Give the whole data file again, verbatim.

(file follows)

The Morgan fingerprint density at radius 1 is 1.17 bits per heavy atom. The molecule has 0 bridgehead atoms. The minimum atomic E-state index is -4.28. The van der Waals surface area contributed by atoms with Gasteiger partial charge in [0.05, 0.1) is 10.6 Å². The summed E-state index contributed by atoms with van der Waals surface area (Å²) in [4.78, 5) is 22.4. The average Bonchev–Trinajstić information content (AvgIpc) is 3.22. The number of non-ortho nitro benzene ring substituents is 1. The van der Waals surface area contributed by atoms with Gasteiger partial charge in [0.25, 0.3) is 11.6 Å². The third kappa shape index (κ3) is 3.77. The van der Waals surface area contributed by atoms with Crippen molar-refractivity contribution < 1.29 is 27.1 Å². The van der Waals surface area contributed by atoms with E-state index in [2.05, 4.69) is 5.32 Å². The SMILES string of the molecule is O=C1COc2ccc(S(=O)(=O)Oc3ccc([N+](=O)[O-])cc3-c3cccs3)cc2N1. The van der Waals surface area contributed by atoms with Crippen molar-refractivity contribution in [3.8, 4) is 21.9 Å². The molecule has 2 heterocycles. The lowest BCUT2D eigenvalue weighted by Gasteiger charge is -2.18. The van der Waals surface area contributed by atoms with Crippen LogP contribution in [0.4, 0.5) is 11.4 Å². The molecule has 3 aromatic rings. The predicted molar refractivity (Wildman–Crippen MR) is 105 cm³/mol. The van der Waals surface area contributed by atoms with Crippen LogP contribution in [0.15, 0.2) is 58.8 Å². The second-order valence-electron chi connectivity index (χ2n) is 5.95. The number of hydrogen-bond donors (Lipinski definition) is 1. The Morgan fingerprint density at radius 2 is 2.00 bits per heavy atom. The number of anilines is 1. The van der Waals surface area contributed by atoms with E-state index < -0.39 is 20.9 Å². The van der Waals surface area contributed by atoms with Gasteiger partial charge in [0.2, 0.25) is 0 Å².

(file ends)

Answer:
The Morgan fingerprint density at radius 1 is 1.17 bits per heavy atom. The molecule has 0 bridgehead atoms. The minimum atomic E-state index is -4.28. The van der Waals surface area contributed by atoms with Gasteiger partial charge in [0.05, 0.1) is 10.6 Å². The summed E-state index contributed by atoms with van der Waals surface area (Å²) in [4.78, 5) is 22.4. The average Bonchev–Trinajstić information content (AvgIpc) is 3.22. The number of non-ortho nitro benzene ring substituents is 1. The van der Waals surface area contributed by atoms with Gasteiger partial charge in [0.25, 0.3) is 11.6 Å². The third kappa shape index (κ3) is 3.77. The van der Waals surface area contributed by atoms with Crippen molar-refractivity contribution < 1.29 is 27.1 Å². The van der Waals surface area contributed by atoms with E-state index in [2.05, 4.69) is 5.32 Å². The SMILES string of the molecule is O=C1COc2ccc(S(=O)(=O)Oc3ccc([N+](=O)[O-])cc3-c3cccs3)cc2N1. The van der Waals surface area contributed by atoms with Crippen molar-refractivity contribution in [3.8, 4) is 21.9 Å². The molecule has 2 heterocycles. The lowest BCUT2D eigenvalue weighted by Gasteiger charge is -2.18. The van der Waals surface area contributed by atoms with Crippen LogP contribution in [0.4, 0.5) is 11.4 Å². The molecule has 3 aromatic rings. The predicted molar refractivity (Wildman–Crippen MR) is 105 cm³/mol. The van der Waals surface area contributed by atoms with Crippen LogP contribution in [0.15, 0.2) is 58.8 Å². The second-order valence-electron chi connectivity index (χ2n) is 5.95. The number of hydrogen-bond donors (Lipinski definition) is 1. The Morgan fingerprint density at radius 2 is 2.00 bits per heavy atom. The number of anilines is 1. The van der Waals surface area contributed by atoms with E-state index < -0.39 is 20.9 Å². The van der Waals surface area contributed by atoms with Gasteiger partial charge in [0.2, 0.25) is 0 Å².